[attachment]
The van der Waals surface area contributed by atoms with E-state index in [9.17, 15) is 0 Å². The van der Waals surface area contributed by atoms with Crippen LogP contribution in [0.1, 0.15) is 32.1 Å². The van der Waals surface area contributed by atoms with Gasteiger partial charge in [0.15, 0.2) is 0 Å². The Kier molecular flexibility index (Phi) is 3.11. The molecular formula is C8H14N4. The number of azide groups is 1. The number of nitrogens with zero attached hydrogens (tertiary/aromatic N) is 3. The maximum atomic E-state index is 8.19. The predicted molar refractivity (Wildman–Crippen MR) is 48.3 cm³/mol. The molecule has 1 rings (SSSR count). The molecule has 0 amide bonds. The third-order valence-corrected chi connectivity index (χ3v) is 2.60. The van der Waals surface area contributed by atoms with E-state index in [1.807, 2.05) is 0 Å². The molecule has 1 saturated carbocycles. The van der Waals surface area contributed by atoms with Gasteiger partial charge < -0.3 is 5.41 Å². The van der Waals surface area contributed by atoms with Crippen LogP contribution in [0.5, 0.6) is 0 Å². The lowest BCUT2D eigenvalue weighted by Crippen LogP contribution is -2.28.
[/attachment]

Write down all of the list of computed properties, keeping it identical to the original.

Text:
The van der Waals surface area contributed by atoms with E-state index in [9.17, 15) is 0 Å². The van der Waals surface area contributed by atoms with Crippen LogP contribution in [0.1, 0.15) is 32.1 Å². The van der Waals surface area contributed by atoms with Gasteiger partial charge in [0.15, 0.2) is 0 Å². The Kier molecular flexibility index (Phi) is 3.11. The molecular formula is C8H14N4. The number of azide groups is 1. The number of nitrogens with zero attached hydrogens (tertiary/aromatic N) is 3. The maximum atomic E-state index is 8.19. The predicted molar refractivity (Wildman–Crippen MR) is 48.3 cm³/mol. The molecule has 1 rings (SSSR count). The molecule has 0 amide bonds. The third-order valence-corrected chi connectivity index (χ3v) is 2.60. The van der Waals surface area contributed by atoms with E-state index in [1.807, 2.05) is 0 Å². The molecule has 1 saturated carbocycles. The van der Waals surface area contributed by atoms with Gasteiger partial charge < -0.3 is 5.41 Å². The van der Waals surface area contributed by atoms with Crippen LogP contribution in [0.5, 0.6) is 0 Å². The lowest BCUT2D eigenvalue weighted by Crippen LogP contribution is -2.28.